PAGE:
“It sounds like me growing up and transforming from a girl into a young women.”
Charlotte OC‘s new album doesn’t drop until March 31st but the British singer-songwriter is already making waves in the music world for her siren sound and raw lyrics. On the upcoming Careless People the British singer-songwriter chronicles the journey from childhood to adult life by flawlessly meshing tough themes with infectious hooks. Recent singles, “Darkest Hour” and “Shell” take unflinching looks at familial and romantic relationships gone wrong but Charlotte’s power-house voice is never content to dwell in the depths of despair. Her velvet vocals always come to the rescue to convey a ray of light through the storm.
We caught up with Charlotte OC and got the story behind the making of her new full-length. Check out the exclusive interview below to get the scoop on Careless People and make sure to give it a listen when it comes out in two days!
Untitled Magazine: How did you get into music?
Charlotte OC: My mum and dad bought me a karaoke machine for Christmas and then I just became obsessed with music. I started to create music when I was fifteen after I started to learn how to play the guitar. I then started recording myself and uploading tracks onto MySpace and everything started through that.
UM: Who are some of your influences?
CO: Leonard Cohen, Aretha Franklin, Talking Heads, Radiohead, Little Dragon, Mark Farina, Queen.
UM: Your debut album, Careless People, is about to come out! What was your inspiration for the title?
CO: It’s taken from The Great Gatsby. When I heard the sentence –
‘They were careless people, Tom and Daisy – they smashed up things and creatures and then retreated back into their money or their vast carelessness or whatever it was that kept them together, and let other people clean up the mess they had made,’ it really hit home. I got wrapped up in Gatsby as a character and he got swept into this world that Tom and Daisy had created and Daisy just led him on! Then it all got a bit too much for them, they disappeared and probably stayed together. Gatsby died. You get that a lot with relationships, people leave when it’s not great for them. I’ve done that sometimes in relationships… I walked away and [the other person was] still wrapped up in the world that I’d left behind… It’s such a painful thing to go through and I feel like that’s what was happening when I wrote my album.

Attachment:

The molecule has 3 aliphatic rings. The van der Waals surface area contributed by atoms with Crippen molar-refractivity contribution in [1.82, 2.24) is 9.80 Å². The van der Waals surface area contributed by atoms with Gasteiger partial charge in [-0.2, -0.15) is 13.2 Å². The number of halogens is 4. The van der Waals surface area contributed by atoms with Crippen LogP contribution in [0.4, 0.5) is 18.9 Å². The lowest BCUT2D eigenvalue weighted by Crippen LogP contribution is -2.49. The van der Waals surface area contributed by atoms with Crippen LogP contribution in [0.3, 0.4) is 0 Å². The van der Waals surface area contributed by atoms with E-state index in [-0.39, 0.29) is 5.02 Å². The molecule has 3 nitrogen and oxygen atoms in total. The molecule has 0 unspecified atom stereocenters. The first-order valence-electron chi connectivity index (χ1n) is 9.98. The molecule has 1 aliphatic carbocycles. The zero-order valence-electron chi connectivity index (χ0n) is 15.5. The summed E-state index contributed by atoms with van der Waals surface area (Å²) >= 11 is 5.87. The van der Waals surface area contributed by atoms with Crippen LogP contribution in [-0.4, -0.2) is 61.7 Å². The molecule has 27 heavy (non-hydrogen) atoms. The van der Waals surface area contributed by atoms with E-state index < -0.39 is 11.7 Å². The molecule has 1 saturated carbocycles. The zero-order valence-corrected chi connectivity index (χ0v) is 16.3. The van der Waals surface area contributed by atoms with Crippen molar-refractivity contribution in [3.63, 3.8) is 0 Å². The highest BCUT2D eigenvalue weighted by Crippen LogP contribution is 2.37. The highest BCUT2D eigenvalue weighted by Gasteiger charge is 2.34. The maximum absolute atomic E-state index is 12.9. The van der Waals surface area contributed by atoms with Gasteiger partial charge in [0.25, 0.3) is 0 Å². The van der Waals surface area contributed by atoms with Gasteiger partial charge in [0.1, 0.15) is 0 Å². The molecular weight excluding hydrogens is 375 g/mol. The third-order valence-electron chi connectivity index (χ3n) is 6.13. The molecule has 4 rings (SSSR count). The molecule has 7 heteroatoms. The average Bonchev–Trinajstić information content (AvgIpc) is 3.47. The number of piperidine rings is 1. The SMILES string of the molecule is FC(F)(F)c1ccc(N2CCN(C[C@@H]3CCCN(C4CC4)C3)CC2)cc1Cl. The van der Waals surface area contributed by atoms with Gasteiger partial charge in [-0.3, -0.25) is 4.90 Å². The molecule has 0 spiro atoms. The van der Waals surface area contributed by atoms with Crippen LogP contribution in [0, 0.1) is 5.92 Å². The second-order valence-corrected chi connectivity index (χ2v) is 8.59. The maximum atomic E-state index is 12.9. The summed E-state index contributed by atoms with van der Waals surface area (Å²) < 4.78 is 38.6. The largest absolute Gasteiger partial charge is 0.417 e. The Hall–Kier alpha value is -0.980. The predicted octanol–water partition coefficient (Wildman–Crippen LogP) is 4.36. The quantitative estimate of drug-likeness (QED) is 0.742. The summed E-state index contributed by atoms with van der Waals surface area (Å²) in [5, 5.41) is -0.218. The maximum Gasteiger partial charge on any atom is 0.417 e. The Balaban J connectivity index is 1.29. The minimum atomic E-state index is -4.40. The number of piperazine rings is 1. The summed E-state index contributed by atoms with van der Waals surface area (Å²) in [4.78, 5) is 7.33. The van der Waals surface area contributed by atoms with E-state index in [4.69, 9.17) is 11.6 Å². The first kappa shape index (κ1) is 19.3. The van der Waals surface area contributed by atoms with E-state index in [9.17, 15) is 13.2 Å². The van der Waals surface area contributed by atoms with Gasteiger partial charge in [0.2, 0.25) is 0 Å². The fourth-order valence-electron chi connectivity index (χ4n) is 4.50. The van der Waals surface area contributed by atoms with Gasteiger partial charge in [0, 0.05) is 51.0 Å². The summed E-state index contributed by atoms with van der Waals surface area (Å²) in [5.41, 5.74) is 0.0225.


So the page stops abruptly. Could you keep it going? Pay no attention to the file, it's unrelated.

UM: Can you walk us through the themes of the album?
CO: It’s a collection of songs about being reckless in love, out of love and overall carelessness. I also think it sounds like me growing up and transforming from a girl into a young women.
UM: Any especially memorable moments from the making of the album?
CO: All of it was pretty insane to be honest, just being able to say “I’m making my debut album” was something I dreamed about doing as a kid. Also working with Grammy Award-winning conductor and composer Paul Buckmaster, who has collaborated with greats such as Elton John and David Bowie. I was in Berlin for my birthday, Paul was in L.A with my producer, Tim Anderson and we were having a three-way Skype call with an orchestra in Lithuania. I was hearing the strings that were being put on my record for the first time and it was just the most emotional moment. I didn’t actually realize that I was on loud speaker in the studio and I was going, ‘Fucking hell, this is amazing!’” whoops.
UM: “Darkest Hour” chronicles a tough period that you were going through with your sister. How does it feel to release a song dealing with something so personal?
CO: It was quite scary but I spent so long making sure the lyrics didn’t piss anybody off. It’s a sensitive subject and I really wanted to make sure I portrayed it in an artistic way. I hope I did that.
UM: You just released another single, “Shell.” What inspired that track?
CO: “Shell” is about something that I think a lot of people go through – you get involved with someone who you trust, and give a lot of yourself to, and then they become threatened by you and break you down. When you look back you realize that they didn’t ever really know you, and every time you were truly yourself they resented it, and tried to undermine you. You become a shell when you are not allowed to be yourself in a relationship. The whole song is positive. It’s about not letting this happen to you.
The second you realize someone has done this to you is the second you wake up and realize you deserve a lot more.
UM: Other than music, do you have any side projects or social causes that you are passionate about?
CO: I have a wish list of things I’d like to learn to do. Including learning to write poetry and to learn to not draw like a five-year-old .
UM: Following the release of “Careless People” what do you have coming up next?
CO: Shows in Berlin, London, Paris and Secret Garden Party. Very excited!
UM: Any performances that you are especially looking forward to?
CO: All of the above, I’ve missed being on stage so much.
Photography by Carter B Smith for The Untitled Magazine